Venice: January 1583

Page 47

Calendar of State Papers Relating To English Affairs in the Archives of Venice, Volume 8, 1581-1591. Originally published by Her Majesty's Stationery Office, London, 1894.

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January 1583

1583. Jan. 7. Original Despatch, Venetian Archives. 120. Giovanni Moro, Venetian Ambassador in France, to the Doge and Senate.
The King has frequently summoned his Privy Council. There are not wanting those who urge him to come to an open rupture with Spain; assuring him that money will be forthcoming when once people are convinced of its destination. But on the whole the King shows that he thinks the season not ripe for making any such attempt. And he expressed, this opinion to the English Ambassador who was conversing with him on the subject.
The Queen-Mother has once more taken Don Antonio under her protection; and by next year it is possible that he may have a new fleet ready. At an interview with the King, while describing the defeat, he said that though this defeat should have hurt him, most of all as dashing every hope, yet he felt still more hurt to see that Spanish gold had such weight with some of the French who were with him. Whereupon the King, in appearance at least, was angered, and it seems that he sent to order the arrest of Santa Solena, and of de Brisac.
Monsieur de la Motte, who was passing through England on his way to Scotland was cleverly delayed by the Queen, who said she wished to enjoy some days of his company before he passed on, as he had formerly been Ambassador at the English Court. This move on her part was suspected here; and soon after de la Motte's departure another gentleman was sent to Scotland by sea in order that the delay of de la Motte might not hinder the King of Scotland from receiving that counsel which the King of France designed for him. To-day we hear that when the Queen was informed of this she allowed de la Motte to proceed freely.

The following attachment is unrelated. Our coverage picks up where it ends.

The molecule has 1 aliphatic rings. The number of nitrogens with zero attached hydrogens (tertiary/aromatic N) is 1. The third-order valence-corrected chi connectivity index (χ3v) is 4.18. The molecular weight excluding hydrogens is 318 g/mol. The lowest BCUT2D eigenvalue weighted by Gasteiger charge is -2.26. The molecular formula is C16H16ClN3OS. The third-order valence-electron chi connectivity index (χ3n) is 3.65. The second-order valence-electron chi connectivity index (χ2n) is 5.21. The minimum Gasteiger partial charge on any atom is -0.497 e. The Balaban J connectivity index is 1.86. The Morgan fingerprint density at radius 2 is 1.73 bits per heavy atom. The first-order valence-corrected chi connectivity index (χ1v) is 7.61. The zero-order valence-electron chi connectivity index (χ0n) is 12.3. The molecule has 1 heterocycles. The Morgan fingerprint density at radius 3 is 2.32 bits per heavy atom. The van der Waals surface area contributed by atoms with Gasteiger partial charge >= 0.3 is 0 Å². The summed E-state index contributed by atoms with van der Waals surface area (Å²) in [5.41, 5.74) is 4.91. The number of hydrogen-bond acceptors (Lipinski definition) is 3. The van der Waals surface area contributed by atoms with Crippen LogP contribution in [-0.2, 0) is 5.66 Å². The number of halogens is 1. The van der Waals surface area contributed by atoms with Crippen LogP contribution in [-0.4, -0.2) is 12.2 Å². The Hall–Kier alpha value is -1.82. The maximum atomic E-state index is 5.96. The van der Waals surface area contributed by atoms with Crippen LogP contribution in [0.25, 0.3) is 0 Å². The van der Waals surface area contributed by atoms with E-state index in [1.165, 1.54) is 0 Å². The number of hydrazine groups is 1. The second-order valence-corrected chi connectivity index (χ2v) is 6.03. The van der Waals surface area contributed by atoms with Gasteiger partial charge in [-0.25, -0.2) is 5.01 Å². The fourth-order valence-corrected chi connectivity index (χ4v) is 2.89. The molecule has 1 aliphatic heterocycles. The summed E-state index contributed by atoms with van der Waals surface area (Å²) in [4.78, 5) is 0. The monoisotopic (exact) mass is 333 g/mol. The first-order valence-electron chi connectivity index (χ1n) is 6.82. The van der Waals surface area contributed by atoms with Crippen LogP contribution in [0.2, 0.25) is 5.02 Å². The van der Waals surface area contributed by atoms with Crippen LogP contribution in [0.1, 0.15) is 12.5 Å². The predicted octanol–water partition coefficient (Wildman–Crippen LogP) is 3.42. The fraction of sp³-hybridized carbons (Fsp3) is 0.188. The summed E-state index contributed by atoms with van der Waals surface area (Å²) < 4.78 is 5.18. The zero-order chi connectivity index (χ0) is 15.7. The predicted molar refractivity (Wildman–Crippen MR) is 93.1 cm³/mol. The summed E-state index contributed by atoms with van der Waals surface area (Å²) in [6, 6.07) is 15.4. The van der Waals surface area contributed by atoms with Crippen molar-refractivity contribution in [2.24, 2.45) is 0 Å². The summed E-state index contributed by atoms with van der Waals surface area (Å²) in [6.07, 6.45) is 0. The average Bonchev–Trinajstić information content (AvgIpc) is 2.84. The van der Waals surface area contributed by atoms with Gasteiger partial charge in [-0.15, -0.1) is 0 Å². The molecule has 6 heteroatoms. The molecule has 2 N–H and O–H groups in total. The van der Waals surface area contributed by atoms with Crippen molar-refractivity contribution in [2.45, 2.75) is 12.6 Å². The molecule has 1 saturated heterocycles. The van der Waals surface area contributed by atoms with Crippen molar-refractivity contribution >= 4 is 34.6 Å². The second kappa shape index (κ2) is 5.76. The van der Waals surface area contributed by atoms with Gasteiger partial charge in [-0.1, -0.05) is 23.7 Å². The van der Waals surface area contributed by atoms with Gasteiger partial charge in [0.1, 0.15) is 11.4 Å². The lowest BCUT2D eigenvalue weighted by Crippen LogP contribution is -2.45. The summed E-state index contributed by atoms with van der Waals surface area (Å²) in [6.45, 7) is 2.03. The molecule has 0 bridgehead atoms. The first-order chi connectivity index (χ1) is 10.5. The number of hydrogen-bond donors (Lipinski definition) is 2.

Paris, 7th January 1582 [m.v.].
[Italian; the part in italics deciphered.]
Jan. 9. Original Despatch, Venetian Archives. 121. Giovanni Moro, Venetian Ambassador in France, to the Doge and Senate.
There has been a rising in Antwerp. The news was brought by two sergeants of the Duke of Alençon, who are unable to give any account of either his Highness or of the Prince of Orange. The news is confirmed by letters from the French Ambassador in England, with this much more, that on receipt thereof the Queen of England instantly despatched a well-armed galleon, with a message to Monsieur that, should his fortune so dictate, he might make use of the vessel to come to England where she would gladly receive him.
Paris, 29th January 1582 [m.v.].